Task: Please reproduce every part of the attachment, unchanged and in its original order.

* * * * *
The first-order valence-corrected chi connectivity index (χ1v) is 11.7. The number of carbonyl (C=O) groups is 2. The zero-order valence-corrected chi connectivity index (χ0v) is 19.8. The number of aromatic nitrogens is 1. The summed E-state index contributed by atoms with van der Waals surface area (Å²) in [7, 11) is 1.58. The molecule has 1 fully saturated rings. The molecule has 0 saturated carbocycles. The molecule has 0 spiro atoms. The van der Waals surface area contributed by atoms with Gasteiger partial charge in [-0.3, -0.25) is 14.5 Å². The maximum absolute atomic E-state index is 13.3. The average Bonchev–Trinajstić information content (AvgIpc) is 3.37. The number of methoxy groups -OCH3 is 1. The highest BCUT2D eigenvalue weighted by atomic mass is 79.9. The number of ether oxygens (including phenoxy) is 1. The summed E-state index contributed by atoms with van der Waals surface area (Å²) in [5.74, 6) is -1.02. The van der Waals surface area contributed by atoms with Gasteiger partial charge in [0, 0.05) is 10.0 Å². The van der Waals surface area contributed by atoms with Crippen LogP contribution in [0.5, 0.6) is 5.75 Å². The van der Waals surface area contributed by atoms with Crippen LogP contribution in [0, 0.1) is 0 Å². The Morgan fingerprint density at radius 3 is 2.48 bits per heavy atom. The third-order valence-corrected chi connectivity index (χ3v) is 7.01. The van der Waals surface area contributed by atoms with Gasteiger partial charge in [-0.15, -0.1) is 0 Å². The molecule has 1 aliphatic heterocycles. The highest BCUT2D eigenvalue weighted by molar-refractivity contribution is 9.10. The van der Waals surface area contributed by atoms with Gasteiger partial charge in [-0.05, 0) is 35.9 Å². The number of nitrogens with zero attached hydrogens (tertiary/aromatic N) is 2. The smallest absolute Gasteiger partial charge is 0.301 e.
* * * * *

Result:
The first-order valence-corrected chi connectivity index (χ1v) is 11.7. The number of carbonyl (C=O) groups is 2. The zero-order valence-corrected chi connectivity index (χ0v) is 19.8. The number of aromatic nitrogens is 1. The summed E-state index contributed by atoms with van der Waals surface area (Å²) in [7, 11) is 1.58. The molecule has 1 fully saturated rings. The molecule has 0 saturated carbocycles. The molecule has 0 spiro atoms. The van der Waals surface area contributed by atoms with Gasteiger partial charge in [-0.3, -0.25) is 14.5 Å². The maximum absolute atomic E-state index is 13.3. The average Bonchev–Trinajstić information content (AvgIpc) is 3.37. The number of methoxy groups -OCH3 is 1. The highest BCUT2D eigenvalue weighted by atomic mass is 79.9. The number of ether oxygens (including phenoxy) is 1. The summed E-state index contributed by atoms with van der Waals surface area (Å²) in [5.74, 6) is -1.02. The van der Waals surface area contributed by atoms with Gasteiger partial charge in [0, 0.05) is 10.0 Å². The van der Waals surface area contributed by atoms with Crippen LogP contribution in [0.5, 0.6) is 5.75 Å². The van der Waals surface area contributed by atoms with Crippen LogP contribution in [0, 0.1) is 0 Å². The Morgan fingerprint density at radius 3 is 2.48 bits per heavy atom. The third-order valence-corrected chi connectivity index (χ3v) is 7.01. The van der Waals surface area contributed by atoms with Gasteiger partial charge in [-0.15, -0.1) is 0 Å². The molecule has 1 aliphatic heterocycles. The highest BCUT2D eigenvalue weighted by molar-refractivity contribution is 9.10. The van der Waals surface area contributed by atoms with Gasteiger partial charge in [-0.05, 0) is 35.9 Å². The number of nitrogens with zero attached hydrogens (tertiary/aromatic N) is 2. The smallest absolute Gasteiger partial charge is 0.301 e.